Practice a wide-range of experimental techniques in this experiment to synthesise an organic liquid

All specifications aimed at learners 16–18 years include some form of synthesis of a pure organic liquid or solid. Learners will need to appreciate that organic synthesis can involve multiple reactions, followed by extraction and purification steps. 

Source: © Royal Society of Chemistry

Practice a wide-range of experimental techniques while preparing an organic liquid

Chapter titles: 00:10 Introduction and overview; 01:08 Preparation: combining concentrated hydrochloric acid with 2-methylpropan-2-ol; 02:07 Separation: removing the aqueous layer using a separating funnel; 03:10 Purification: first, sodium hydrogen carbonate solution is added to remove unreacted hydrochloric acid; 04:43 Then solid anhydrous sodium sulfate (drying agent) is added to remove any trace amounts of water; 05:25 Finally, distillation separates the sample from any remaining reactant.

Teacher notes

Full teacher notes are available in the supporting resources booklet, including ideas for how to use this video and the supporting resources as part of your teaching. 

This practical takes learners through the stages of preparation, separation and purification of an organic liquid. The whole purification process is generally more complex and involved than the preparation in the first place and learners should understand why the idea of purification is so important when creating chemical compounds – link to real-world examples such as preparation of medicines.

There are multiple steps involved in this practical providing a good opportunity for learners to practice a number of experimental techniques and procedures. Help them to make links to different situations and processes where the same techniques are used, eg a separating funnel is used whenever we have two immiscible liquids we want to separate.

With multistep experiments, it’s easy for students to follow instructions unthinkingly without pausing to appreciate the underlying chemistry behind each step. Using the video as support will help learners feel more confident with the procedures and gain a better understanding of the reason for each task before they carry out the live practical – this will help them focus on the skills and develop understanding when they get to it.

Technician notes including the equipment list and safety notes are provided. If you are planning to carry out the practical in the classroom, you will need to carry out your own risk assessment.

Further practical activities and other resources

Complete the process by testing the organic sample for purity using thin layer chromatography.

A related experiment based on preparation of an organic solid is shown in our Aspirin screen experiment – an interactive experiment to walk students through the experimental process before they try it out in the lab.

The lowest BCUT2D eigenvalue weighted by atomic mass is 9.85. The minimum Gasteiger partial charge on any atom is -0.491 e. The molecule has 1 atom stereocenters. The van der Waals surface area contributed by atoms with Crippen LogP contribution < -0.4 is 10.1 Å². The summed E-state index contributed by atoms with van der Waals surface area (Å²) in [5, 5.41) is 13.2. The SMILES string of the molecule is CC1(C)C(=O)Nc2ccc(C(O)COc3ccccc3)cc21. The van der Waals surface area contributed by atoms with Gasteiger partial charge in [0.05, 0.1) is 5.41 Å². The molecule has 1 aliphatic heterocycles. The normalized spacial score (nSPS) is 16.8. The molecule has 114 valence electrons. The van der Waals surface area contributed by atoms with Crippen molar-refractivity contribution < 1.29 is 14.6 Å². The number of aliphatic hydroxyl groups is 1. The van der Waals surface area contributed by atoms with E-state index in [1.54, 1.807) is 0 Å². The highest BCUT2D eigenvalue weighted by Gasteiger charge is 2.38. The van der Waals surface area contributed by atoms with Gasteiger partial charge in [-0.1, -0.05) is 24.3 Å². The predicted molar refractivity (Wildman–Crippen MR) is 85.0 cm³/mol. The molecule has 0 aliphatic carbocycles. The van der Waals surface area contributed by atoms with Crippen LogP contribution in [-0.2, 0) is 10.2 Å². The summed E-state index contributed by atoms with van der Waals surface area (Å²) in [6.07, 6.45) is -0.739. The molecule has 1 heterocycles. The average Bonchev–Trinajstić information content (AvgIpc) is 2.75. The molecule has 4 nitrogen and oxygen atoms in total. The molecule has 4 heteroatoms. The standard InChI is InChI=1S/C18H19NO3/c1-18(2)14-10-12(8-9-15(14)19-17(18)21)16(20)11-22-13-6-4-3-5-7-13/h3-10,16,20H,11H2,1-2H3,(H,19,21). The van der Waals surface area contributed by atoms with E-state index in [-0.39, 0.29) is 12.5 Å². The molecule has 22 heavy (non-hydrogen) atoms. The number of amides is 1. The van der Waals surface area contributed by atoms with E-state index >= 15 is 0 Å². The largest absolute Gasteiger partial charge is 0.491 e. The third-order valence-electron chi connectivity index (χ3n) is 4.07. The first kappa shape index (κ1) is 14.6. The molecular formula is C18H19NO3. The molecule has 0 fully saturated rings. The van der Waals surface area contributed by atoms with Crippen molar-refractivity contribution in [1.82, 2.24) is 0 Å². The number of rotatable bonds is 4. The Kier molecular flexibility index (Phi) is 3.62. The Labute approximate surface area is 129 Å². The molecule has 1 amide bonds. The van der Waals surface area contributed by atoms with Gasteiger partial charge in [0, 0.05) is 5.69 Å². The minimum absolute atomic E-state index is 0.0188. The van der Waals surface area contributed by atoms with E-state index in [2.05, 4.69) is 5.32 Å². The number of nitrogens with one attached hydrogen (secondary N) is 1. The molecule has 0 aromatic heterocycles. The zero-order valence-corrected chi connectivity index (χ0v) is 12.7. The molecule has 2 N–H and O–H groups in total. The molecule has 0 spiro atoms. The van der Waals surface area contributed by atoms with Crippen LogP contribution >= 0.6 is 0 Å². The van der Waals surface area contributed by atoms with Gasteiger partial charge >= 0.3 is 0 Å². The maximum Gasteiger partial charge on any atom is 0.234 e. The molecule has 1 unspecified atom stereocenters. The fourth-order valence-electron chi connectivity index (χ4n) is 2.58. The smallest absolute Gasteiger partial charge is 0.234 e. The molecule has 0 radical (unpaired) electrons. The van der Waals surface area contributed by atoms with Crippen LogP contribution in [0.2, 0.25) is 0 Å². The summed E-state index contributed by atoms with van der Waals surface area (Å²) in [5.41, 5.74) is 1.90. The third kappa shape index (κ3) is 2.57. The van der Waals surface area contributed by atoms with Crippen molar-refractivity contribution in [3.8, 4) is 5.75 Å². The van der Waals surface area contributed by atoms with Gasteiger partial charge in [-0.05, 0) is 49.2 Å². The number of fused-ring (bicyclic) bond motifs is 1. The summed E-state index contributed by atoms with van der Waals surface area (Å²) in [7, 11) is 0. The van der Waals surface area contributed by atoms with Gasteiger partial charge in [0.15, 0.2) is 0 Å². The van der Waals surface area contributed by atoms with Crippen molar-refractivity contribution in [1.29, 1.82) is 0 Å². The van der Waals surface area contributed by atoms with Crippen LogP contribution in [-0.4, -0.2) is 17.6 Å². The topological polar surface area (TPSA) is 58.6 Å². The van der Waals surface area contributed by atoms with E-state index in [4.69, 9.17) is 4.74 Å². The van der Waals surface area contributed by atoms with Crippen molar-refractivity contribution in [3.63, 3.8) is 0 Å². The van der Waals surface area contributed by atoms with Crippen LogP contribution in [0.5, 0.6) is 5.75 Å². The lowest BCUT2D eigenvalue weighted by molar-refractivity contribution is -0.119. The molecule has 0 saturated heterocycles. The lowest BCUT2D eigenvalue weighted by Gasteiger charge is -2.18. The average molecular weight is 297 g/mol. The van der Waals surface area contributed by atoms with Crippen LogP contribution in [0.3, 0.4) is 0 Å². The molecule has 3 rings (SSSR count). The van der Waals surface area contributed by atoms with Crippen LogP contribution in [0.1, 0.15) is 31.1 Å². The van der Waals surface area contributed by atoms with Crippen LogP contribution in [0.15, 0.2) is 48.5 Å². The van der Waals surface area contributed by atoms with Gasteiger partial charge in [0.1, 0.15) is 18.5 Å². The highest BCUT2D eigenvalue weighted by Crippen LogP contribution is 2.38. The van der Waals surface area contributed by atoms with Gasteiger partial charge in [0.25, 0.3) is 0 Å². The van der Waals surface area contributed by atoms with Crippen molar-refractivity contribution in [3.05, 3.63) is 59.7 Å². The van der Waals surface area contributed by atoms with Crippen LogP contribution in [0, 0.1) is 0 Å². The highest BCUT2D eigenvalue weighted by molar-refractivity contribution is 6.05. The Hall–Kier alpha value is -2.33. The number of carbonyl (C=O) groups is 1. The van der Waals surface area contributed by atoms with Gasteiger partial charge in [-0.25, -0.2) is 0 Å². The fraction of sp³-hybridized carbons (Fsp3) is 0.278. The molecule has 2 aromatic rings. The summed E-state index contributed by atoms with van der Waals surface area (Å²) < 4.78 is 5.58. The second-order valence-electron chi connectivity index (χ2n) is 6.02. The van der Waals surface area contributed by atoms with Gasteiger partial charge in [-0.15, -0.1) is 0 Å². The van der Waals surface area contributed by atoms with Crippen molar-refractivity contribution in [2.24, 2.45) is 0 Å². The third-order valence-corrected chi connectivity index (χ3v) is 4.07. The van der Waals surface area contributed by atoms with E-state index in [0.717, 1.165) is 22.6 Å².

Prior knowledge

The video and resources assume the following prior knowledge:

  • Nucleophilic substitution reaction of alcohols.
  • Separation technique: separating funnel used for immiscible liquids – polar/non-polar solute and solvents – organic haloalkane will not bond with aqueous solvent, therefore separating funnel can be used.
  • Often reagents used are either acidic or alkaline and that neutralisation is an important step after the product is made to neutralise any unreacted reagent.
  • Distillation as a separation technique when the product we are interested in has a different boiling temperature to the other compounds in the mixture.
  • How to complete a TLC chromatography test (if learners have only done paper chromatography use this as the base with some additional teaching at the time).

Common misconceptions

Be aware of misconceptions learners may have around this practical, for example:

  • Purity in chemistry is not the same as purity in other contexts. A pure element or compound contains only one substance, with no other substances mixed in. So pure water in chemical terms is H2O molecules with nothing mixed in. This is unlike the ‘real-world’ view of pure water, often meaning water from a tap or mountain spring – these water samples will contain dissolved minerals, so are not chemically pure.
  • Not understanding the need for purification. With a liquid the visible different layers help to introduce the need to separate the product, but impurities remain even when layers are no longer visible – as demonstrated in the later steps of this practical. This misconception can be more of a problem with an organic solid as the crude product formed appears to be a pure substance although it contains impurities that need to be removed. It is worth going into what and why impurities can occur in the first place to avoid rote learning of the phrase ‘to remove impurities’ without understanding what these actually are.
  • Learners can struggle to realise that each technique has a purpose and can therefore be used in various synthetic routes – these techniques are not limited to this practical only. To combat this, focus on the rationale behind why each technique is used and discourage learners from copying mechanical processes without understanding why they are doing each step.

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